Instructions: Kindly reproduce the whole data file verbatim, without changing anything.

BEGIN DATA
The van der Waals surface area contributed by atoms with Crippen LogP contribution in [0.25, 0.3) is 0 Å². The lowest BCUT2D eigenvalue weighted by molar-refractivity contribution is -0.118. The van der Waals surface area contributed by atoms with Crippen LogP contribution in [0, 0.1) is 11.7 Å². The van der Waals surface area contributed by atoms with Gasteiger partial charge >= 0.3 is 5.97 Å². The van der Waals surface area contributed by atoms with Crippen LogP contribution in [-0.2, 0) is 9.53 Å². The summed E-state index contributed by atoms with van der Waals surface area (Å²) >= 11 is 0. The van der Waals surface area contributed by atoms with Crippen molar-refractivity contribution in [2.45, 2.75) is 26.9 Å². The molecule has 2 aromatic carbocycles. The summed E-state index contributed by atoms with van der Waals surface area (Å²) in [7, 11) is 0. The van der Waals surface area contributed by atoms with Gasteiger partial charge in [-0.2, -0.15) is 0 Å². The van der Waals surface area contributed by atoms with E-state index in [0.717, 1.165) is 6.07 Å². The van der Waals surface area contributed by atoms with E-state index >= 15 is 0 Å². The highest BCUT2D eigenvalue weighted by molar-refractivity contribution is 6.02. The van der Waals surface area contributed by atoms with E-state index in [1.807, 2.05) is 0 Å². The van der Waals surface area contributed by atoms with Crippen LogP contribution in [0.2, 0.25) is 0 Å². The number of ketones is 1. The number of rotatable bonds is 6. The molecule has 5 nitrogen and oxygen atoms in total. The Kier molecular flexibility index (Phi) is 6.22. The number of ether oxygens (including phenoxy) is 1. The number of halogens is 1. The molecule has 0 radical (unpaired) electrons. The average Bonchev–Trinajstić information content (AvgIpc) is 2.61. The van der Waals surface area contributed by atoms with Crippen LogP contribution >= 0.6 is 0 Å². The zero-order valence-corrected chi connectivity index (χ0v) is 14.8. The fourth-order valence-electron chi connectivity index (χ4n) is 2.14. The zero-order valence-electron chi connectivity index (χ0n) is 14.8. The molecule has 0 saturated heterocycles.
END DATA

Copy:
The van der Waals surface area contributed by atoms with Crippen LogP contribution in [0.25, 0.3) is 0 Å². The lowest BCUT2D eigenvalue weighted by molar-refractivity contribution is -0.118. The van der Waals surface area contributed by atoms with Crippen LogP contribution in [0, 0.1) is 11.7 Å². The van der Waals surface area contributed by atoms with Gasteiger partial charge >= 0.3 is 5.97 Å². The van der Waals surface area contributed by atoms with Crippen LogP contribution in [-0.2, 0) is 9.53 Å². The summed E-state index contributed by atoms with van der Waals surface area (Å²) >= 11 is 0. The van der Waals surface area contributed by atoms with Crippen molar-refractivity contribution in [2.45, 2.75) is 26.9 Å². The molecule has 2 aromatic carbocycles. The summed E-state index contributed by atoms with van der Waals surface area (Å²) in [7, 11) is 0. The van der Waals surface area contributed by atoms with Gasteiger partial charge in [-0.2, -0.15) is 0 Å². The van der Waals surface area contributed by atoms with E-state index in [0.717, 1.165) is 6.07 Å². The van der Waals surface area contributed by atoms with E-state index >= 15 is 0 Å². The highest BCUT2D eigenvalue weighted by molar-refractivity contribution is 6.02. The van der Waals surface area contributed by atoms with E-state index in [1.807, 2.05) is 0 Å². The van der Waals surface area contributed by atoms with Crippen LogP contribution in [0.2, 0.25) is 0 Å². The number of ketones is 1. The number of rotatable bonds is 6. The molecule has 5 nitrogen and oxygen atoms in total. The Kier molecular flexibility index (Phi) is 6.22. The number of ether oxygens (including phenoxy) is 1. The number of halogens is 1. The molecule has 0 radical (unpaired) electrons. The average Bonchev–Trinajstić information content (AvgIpc) is 2.61. The van der Waals surface area contributed by atoms with Crippen LogP contribution >= 0.6 is 0 Å². The zero-order valence-corrected chi connectivity index (χ0v) is 14.8. The fourth-order valence-electron chi connectivity index (χ4n) is 2.14. The zero-order valence-electron chi connectivity index (χ0n) is 14.8. The molecule has 0 saturated heterocycles.